Interesting Information: March 16, 2016
“Cancer Screening Has Never Saved Lives”
Here’s how the article begins:
Millions have marched for “cancer causes.” Millions more have been diagnosed “early” and now believe screening saved their lives. But a new study confirms something we have been reporting on since our inception: In most cases, screening not only has not “saved lives,” but actually increases your risk of dying.
First, what is The BMJ?
The BMJ (formerly the British Medical Journal) is an international peer reviewed medical journal and a fully online first publication. The website is updated daily with original articles, podcasts, videos, and blogs and organised into four main content streams—research, education, news and views, and campaigns. In addition, the site is fully searchable, with an archive back to 1840 and numerous topic collections on clinical and non-clinical subjects. Articles of relevance to specific countries and regions are grouped together on country portals.
My understanding is that medical claims of screening efficacy are based on yet another “medical math” con job. Success is being measured by claimed reductions in a specific disease due to early discovery, not by overall mortality figures. So, if I am understanding correctly, if someone is diagnosed and treated for disease X and dies from anything but that disease, that disease is not credited with the death. Nor is the screening. Nor are the treatments. By looking at OVERALL death, a truer picture emerges. Think about it, lots of folks die from conditions caused by screening methods, like cancer from too many x-rays. When screenings are followed by cut, poison, burn treatments, many of which cause other diseases, other cancers, more death occurs. But under the current system, the real death picture is not being captured. Instead, something like pneumonia might be on the death certificate. But, what caused the pneumonia? What caused the eruption of other cancers?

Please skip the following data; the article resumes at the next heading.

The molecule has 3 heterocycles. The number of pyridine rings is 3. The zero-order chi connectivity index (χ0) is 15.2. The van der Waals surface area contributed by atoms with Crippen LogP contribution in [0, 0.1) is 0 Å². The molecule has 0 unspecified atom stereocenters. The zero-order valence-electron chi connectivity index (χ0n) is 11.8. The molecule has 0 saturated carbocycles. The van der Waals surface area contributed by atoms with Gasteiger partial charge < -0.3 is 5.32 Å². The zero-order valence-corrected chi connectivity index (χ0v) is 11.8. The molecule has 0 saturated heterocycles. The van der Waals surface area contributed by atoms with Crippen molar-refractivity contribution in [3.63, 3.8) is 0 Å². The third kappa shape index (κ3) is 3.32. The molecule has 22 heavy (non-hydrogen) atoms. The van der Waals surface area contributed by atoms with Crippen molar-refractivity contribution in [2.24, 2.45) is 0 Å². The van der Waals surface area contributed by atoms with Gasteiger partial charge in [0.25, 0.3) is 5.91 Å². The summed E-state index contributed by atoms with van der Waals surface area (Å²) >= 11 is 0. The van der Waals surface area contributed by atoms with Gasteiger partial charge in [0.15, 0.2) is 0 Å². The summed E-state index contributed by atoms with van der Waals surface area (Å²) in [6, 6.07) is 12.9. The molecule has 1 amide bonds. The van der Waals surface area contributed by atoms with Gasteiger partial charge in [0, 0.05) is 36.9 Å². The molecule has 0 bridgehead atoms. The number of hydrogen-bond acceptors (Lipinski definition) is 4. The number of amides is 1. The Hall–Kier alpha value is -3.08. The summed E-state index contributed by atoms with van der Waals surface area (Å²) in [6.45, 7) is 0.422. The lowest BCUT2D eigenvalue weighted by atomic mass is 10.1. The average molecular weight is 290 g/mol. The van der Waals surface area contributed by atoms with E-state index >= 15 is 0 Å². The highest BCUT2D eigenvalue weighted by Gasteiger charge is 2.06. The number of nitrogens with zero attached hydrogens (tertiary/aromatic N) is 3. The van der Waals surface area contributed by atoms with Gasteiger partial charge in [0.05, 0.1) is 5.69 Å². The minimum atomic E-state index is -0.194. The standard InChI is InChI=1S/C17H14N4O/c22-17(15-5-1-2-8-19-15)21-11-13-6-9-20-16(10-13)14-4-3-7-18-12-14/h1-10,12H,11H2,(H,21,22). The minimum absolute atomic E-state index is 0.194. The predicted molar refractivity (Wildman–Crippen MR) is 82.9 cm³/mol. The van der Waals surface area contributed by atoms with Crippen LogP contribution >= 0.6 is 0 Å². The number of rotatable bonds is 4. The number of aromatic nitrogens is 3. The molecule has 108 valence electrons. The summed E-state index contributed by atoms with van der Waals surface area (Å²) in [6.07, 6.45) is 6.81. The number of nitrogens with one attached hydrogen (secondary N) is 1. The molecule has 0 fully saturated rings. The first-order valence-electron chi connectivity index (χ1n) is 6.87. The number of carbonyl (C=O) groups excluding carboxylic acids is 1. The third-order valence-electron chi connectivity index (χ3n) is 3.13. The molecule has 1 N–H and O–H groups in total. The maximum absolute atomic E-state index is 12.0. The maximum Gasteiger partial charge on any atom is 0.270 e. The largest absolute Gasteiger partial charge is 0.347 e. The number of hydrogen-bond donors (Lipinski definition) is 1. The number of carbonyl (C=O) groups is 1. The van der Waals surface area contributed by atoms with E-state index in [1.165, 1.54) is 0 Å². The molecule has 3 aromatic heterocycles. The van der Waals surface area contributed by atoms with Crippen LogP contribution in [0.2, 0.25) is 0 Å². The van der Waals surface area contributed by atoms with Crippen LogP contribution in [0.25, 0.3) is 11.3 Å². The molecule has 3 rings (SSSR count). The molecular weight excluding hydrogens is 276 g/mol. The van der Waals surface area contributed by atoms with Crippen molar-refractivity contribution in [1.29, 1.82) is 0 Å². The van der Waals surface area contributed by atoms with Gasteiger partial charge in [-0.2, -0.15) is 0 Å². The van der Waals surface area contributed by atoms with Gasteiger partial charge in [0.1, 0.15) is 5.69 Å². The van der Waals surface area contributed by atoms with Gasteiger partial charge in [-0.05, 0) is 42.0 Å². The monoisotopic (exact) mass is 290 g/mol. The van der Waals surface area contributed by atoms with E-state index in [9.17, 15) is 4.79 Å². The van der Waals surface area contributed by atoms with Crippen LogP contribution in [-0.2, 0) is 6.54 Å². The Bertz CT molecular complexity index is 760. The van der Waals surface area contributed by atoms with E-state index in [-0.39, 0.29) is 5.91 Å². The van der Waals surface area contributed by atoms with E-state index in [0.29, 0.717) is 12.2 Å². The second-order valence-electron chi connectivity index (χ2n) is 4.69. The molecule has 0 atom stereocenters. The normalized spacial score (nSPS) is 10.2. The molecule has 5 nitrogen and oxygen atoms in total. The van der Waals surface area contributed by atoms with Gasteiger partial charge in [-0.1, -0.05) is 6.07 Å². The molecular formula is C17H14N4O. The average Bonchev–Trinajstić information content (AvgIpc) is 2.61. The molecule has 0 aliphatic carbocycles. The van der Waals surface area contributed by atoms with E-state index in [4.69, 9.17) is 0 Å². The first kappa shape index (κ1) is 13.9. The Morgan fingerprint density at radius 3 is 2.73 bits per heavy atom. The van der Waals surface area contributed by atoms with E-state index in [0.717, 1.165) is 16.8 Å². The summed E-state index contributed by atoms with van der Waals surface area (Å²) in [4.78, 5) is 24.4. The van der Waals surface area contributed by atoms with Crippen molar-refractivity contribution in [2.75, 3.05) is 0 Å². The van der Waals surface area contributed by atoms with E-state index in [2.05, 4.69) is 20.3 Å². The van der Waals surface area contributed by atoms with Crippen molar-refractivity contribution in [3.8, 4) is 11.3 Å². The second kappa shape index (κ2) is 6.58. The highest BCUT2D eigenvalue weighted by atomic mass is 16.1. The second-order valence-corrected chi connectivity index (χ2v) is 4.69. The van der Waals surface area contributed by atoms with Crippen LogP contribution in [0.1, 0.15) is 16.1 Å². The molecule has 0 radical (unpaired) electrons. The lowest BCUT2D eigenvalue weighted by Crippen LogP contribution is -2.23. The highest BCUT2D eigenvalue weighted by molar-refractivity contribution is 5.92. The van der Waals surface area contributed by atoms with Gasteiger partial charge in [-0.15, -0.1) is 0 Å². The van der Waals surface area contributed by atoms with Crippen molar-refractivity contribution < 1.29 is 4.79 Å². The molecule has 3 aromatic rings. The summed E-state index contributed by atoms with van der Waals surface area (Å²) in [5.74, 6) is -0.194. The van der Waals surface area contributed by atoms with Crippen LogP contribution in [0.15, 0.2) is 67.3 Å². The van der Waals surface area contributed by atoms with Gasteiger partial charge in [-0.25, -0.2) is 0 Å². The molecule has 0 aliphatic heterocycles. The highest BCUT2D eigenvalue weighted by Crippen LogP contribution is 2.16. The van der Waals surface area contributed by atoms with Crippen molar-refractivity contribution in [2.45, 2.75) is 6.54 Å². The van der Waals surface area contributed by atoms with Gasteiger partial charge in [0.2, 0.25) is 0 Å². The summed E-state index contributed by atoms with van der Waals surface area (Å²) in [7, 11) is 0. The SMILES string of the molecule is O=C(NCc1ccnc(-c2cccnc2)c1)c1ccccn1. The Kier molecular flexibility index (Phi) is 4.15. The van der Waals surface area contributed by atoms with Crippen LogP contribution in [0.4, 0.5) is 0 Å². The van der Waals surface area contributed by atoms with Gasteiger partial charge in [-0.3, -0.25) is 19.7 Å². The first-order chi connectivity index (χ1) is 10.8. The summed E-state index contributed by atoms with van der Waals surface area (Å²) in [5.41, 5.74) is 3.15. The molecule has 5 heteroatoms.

Further, the major medical committees that review, say, mammographies and prostrate screenings, are saying these screenings are not reducing survival at all. Rather, for much of the time, these screenings are leading to unnecessary and ineffective treatments. Yet, up here in Maine, our newspapers are full of ads urging people to come and be screened. Why? Screenings make money not only in and of themselves, but in the treatments that follow. Science is not involved here. Or your health. Money is.
Further still, the cancer industry has Americans by the throat–in that people all over the world are experiencing genuine cancer cures. But that information, those cures, are not being recognized or utilized by the American cancer industry. They are making far too much money to shift gears. So, we are living with a rigged system. And it’s killing us.
Here’s an abstract:
The claim that cancer screening saves lives is based on fewer deaths due to the target cancer. Vinay Prasad and colleagues argue that reductions in overall mortality should be the benchmark and call for higher standards of evidence for cancer screening
Despite growing appreciation of the harms of cancer screening,1 2 3 advocates still claim that it “saves lives.”4 This assertion rests, however, on reductions in disease specific mortality rather than overall mortality.
Using disease specific mortality as a proxy for overall mortality deprives people of information about their chief concern: reducing their risk of dying.5 6 Although some people may have personal reasons for wanting to avoid a specific diagnosis, the burden falls on providers to provide clear information about both disease specific and overall mortality and to ensure that the overall goal of healthcare—to improve quantity and quality of life—is not undermined.7
In this article we argue that overall mortality should be the benchmark against which screening is judged and discuss how to improve the evidence upon which screening rests.